Southern birds are replacing northern species in Canada’s protected areas

These areas may offer a steppingstone to birds fleeing warmer temperatures

Protected areas often provide a buffer for wildlife affected by the environmental changes taking place around them. But researchers found climate change may be altering these areas in Canada faster than nonprotected areas, raising questions about how much of a buffer these preserves can offer.

In southern Canada, the researchers found that bird communities were shifting to warm-loving birds faster inside protected areas, suggesting that these areas weren’t providing much of a haven to the cold-seeking birds that once inhabited them.

Leena Hintsanen, a doctoral researcher at the University of Helsinki, led a study published in Conservation Biology that sifted through two decades of data collected by citizen scientists to see how bird communities had changed.

“A similar kind of study had been done in Finland,” Hintsanen said. “This was a great opportunity to broaden the scale and move into North America.”

Using a Canadian North American Breeding Bird Survey dataset spanning from 1997 to 2019, she and her team looked at the birds identified by citizen scientists and categorized whether the species were found inside or outside of protected areas.

The findings surprised them. Sightings in earlier surveys showed protected areas were dominated by species like the Lapland longspur (Calcarius lapponicus), which breed in colder, northerly areas. That’s probably because protected areas are more likely to contain old-growth forests and microclimates that benefit cold-dwelling species, the researchers concluded.

But over time, those bird communities changed, becoming dominated by warm-dwelling species usually found farther south. That was happening outside protected areas, too, but not as quickly. Hintsanen believes that may be because the conditions that cold-loving species sought out inside protected areas were disappearing.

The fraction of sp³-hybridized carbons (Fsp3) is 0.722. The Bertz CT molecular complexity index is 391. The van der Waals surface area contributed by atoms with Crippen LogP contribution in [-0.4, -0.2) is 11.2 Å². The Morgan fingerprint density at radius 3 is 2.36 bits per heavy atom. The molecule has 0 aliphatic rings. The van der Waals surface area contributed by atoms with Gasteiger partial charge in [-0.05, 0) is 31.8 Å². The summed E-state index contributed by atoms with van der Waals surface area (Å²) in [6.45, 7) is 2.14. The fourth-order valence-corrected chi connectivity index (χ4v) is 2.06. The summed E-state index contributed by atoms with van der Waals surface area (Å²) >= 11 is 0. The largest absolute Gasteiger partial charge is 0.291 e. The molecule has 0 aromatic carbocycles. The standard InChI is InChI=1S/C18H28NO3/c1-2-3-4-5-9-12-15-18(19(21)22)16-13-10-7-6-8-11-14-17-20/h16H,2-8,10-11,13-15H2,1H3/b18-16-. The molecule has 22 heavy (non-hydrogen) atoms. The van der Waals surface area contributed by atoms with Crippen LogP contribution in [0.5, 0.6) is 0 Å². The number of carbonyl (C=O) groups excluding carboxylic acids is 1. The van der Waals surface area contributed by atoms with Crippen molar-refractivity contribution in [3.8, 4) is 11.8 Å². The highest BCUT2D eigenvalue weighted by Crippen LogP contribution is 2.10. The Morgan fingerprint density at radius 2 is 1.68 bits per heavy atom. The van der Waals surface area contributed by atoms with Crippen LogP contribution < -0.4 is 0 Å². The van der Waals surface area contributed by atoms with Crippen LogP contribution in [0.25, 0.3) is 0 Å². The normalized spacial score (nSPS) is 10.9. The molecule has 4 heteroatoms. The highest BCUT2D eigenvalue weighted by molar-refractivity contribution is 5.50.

“It wasn’t the result we were expecting,” she said. “The rate of change was faster in protected areas. We were expecting that the protected areas would maintain the cold-dwelling species more efficiently. But it seems like actually protected areas and the communities within them are changing much faster than the communities outside of protected areas.”

This change can be challenging, Hintsanen said, as southern species like grass wrens (Cistothorus platensis) and northern cardinals (Cardinalis cardinalis) move north looking for suitable climates, taking over niches that cold-dwelling species occupy. While protected areas may not be serving northern species as much as they used to, Hintsanen said, they might help southern species adapt to rising temperatures.

“The results might suggest that protected areas actually can act as a steppingstone for the warm-dwelling species to move forward to northern areas,” she said. 

Header Image: Southern species like the northern cardinal are reaching farther north looking for a more suitable climate. Credit: Aleksi Lehikoinen